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taking stock

Carmen Reinhart, right, and Kenneth Rogoff have distanced their work, which has influenced austerity supporters, from European politics.MARY F CALVERT/The New York Times

The brief age of austerity is over. That became clear late last week when the German government, the leading advocate of the economy-starving regimen, reversed course and said it would back a proposal to give the beleaguered French another year to get their budget deficit below the European Union's 3-per-cent target. There was even talk that Berlin would support a modest rate cut this week by the European Central Bank.

Then, on Friday, prominent U.S. economists Carmen Reinhart and Kenneth Rogoff, whose research provided the intellectual ballast for the austerity push but whose math and conclusions have recently been called into question (they admit the math error but defend their findings), declared in a remarkable New York Times opinion piece that they had never advocated austerity as a solution to fiscal ills and high debt levels in a period of slowing economic growth.

"The politically charged discussion, especially sharp in the past week or so, has falsely equated our finding of a negative association between debt and growth with an unambiguous call for austerity," they wrote. "Our consistent advice has been to avoid withdrawing fiscal stimulus too quickly. …"

It seems unlikely that Berlin's abrupt change of heart came from reading the Times op-ed pages, where regular columnist Paul Krugman has been skewering the austerians for ages.

But it did coincide with a Spanish government declaration that it will need an extra two years to meet EU-approved budget targets, as well as calls from Enrico Letta, the latest choice for Italy's prime ministerial hot seat, to abandon austerity in favour of policies that foster growth.

Mix in the Federal Reserve's seemingly permanent easy monetary policy, heavier bank lending in China and Japan's all-in gamble that it can conquer chronic deflation and restore stable growth with a combination of looser monetary and fiscal policies, and we appear to be returning to a growth-above-all world view.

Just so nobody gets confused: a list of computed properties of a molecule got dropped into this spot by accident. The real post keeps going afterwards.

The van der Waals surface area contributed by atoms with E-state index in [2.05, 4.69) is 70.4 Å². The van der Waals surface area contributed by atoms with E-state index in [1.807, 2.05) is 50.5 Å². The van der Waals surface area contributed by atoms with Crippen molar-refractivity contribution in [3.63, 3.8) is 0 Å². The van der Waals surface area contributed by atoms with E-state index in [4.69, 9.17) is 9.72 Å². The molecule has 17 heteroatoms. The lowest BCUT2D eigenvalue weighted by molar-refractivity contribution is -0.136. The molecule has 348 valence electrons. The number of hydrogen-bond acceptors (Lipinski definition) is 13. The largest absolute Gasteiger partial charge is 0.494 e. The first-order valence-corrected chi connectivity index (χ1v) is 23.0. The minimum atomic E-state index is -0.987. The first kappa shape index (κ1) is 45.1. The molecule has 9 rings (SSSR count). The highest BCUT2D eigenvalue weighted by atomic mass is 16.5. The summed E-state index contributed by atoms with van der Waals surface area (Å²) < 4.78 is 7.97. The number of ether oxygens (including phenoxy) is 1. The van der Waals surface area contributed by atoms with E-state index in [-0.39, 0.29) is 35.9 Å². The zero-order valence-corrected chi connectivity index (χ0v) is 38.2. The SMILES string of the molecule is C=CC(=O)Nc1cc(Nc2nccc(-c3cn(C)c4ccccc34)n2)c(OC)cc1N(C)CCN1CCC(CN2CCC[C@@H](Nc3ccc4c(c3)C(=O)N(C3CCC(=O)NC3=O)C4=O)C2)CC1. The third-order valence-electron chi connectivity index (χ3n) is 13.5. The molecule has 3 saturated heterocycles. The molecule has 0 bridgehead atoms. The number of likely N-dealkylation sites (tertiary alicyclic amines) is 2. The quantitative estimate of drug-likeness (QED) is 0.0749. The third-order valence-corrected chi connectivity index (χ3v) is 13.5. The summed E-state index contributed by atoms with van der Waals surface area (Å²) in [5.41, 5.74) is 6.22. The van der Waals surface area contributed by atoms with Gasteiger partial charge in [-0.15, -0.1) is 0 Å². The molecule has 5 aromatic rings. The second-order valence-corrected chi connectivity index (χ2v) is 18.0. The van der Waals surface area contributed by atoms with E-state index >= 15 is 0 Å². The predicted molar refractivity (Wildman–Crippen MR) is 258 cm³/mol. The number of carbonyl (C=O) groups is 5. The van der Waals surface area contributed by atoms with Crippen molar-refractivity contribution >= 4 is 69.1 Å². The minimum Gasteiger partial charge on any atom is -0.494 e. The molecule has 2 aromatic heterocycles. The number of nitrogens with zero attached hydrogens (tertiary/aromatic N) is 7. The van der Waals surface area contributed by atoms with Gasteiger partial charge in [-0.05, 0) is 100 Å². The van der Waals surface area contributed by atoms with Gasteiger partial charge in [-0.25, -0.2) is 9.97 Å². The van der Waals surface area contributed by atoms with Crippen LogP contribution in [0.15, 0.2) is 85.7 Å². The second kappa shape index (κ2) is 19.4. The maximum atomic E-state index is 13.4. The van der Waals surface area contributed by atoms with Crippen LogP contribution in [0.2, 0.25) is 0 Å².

Which means we are also likely to be living with more market uncertainty and volatility for years to come.

Investors need to recognize the consequences of these policies and how to better equip themselves to navigate them, says Chris Kresic, co-chair of the investment strategy committee at money manager Jarislowsky Fraser. "Financial market instability is one of the consequences."

Indeed, at least one Fed official acknowledges as much. Minneapolis Fed president Narayana Kocherlakota recently warned us to expect years of instability, some inflated assets and maybe even another destructive bubble, thanks to record-low interest rates that could run another five to 10 years. And that's from a long-time dove who heartily supports more stimulative monetary policy.

"I've suggested that it is likely that, for a number of years to come, the Federal Open Market Committee will only achieve its dual mandate of maximum employment and price stability if it keeps real interest rates unusually low," Mr. Kocherlakota recently told an economics conference in New York. "I've also argued that when real interest rates are low, we are likely to see financial market outcomes that signify instability."

The upshot is a world of higher risks, more extremes and occasional blowups, but also big market moves upward from time to time, "depending on which way the policy is leaning at one point or another," Mr. Kresic says.

Aggressive intervention was crucial to prevent the global financial system from collapsing in 2008-09. But policymakers "have passed the point of helping long-term economic prospects and are now detrimental to the outlook, given the imbalances they are creating," he argues. "What we're saying [to investors] is you have to focus on quality companies that can survive through the thick and thin of these distorted, imbalanced economies that we're seeing around the world."

This approach tends to produce more of a bias toward large-cap companies in consumer staples, health care and other defensive sectors. "We always look for the small guys who are going to become the big guys, if they have something special. But you're going to end up with the steady Eddies that have been able to prove that they can grow their earnings consistently over a long period of time."

Jarislowsky Fraser's current favourites include such household names as Diageo, 3M, Nestlé, HSBC, and the Bank of Nova Scotia.

"It's more about capital preservation, rather than riding the latest bubble, because that's fraught with danger, more so than ever. You can't get caught up in the momentum trade."